These photo-realistic oil paintings by Lee Price explore themes of secret indulgences and women’s often-complex relationships with food.
In the portraits, women — usually Price herself — are shown eating a variety of foods in private spaces such as bathtubs and beds. The locations demonstrate the secrecy that people may feel over compulsive eating. The women are shown with a wide variety of foods, from cups of tea to pancakes, though most of the choices are decadent and unhealthy options like cupcakes, doughnuts, or popular snack foods. In many she is actively eating, while in others like Sleeping With Peaches the food is simply nearby.
“I use food as a metaphor for the ways we distract ourselves from being present,” Price says.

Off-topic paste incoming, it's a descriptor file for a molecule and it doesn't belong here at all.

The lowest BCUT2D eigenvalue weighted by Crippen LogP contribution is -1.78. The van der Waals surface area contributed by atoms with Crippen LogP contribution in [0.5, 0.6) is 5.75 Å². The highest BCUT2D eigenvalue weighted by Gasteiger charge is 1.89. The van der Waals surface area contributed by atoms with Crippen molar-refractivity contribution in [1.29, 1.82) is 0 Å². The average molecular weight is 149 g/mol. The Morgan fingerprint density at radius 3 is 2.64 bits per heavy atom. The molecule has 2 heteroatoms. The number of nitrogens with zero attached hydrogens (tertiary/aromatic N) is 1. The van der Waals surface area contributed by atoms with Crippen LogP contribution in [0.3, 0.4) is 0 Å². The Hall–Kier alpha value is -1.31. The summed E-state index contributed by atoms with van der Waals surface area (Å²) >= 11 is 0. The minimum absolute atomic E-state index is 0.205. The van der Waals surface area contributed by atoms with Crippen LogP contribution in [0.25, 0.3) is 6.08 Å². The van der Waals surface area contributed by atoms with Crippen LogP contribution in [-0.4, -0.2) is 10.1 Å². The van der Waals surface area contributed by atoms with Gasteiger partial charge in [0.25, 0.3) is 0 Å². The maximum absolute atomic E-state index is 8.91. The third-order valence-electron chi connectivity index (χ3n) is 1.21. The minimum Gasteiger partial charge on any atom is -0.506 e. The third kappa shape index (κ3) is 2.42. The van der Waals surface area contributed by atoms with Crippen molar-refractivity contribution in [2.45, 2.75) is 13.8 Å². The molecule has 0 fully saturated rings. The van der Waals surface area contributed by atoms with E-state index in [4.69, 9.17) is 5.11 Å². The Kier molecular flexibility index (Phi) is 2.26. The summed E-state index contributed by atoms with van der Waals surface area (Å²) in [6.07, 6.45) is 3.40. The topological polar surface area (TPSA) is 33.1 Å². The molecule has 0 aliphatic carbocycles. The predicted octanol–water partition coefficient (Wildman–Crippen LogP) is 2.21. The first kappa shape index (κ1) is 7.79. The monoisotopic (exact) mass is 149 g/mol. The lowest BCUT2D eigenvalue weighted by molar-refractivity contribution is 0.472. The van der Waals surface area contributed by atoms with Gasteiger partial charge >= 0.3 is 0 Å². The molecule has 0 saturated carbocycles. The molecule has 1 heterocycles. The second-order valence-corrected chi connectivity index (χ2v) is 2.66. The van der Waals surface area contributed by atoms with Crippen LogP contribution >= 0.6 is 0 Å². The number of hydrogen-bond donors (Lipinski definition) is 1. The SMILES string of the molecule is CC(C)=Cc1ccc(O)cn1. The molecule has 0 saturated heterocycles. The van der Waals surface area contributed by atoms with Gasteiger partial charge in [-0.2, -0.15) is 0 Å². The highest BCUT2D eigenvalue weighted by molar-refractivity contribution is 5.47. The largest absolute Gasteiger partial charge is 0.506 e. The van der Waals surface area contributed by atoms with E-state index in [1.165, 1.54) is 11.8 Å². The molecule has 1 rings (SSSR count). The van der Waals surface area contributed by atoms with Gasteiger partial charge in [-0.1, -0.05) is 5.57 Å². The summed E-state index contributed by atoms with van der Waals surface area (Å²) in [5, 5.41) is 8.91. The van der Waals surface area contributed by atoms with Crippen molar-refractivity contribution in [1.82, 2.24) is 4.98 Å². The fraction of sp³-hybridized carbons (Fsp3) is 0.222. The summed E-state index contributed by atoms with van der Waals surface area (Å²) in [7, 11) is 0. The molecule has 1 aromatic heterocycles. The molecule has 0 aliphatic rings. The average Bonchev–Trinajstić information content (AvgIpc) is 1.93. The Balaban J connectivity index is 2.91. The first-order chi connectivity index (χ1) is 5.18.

The work is partly influenced by Price’s own history with eating disorders, and she says the paintings are very personal and she did not start out to make any broad statements. While some have called this type of work “food shaming,” Price doesn’t like this term.
“I like that people interpret it in their own ways, but to me, I’m painting about compulsive activity. I’m painting about, specifically, compulsive or emotional eating. I’m painting about how people check out, how people reach for things because–I think it’s in our nature,” she says.
I’m always amazed and a bit envious of artists who can achieve this level of realism through drawings or paintings. I also appreciate the interesting composition of paintings like Lemon Slices and Tea, in which the subject is surrounded by the foods in a way that goes beyond just eating them. Even though the birds’ eye view is meant to evoke the subject having an out-of-body experience watching herself, I also think it gives the paintings a sense of voyeurism into her most private moments.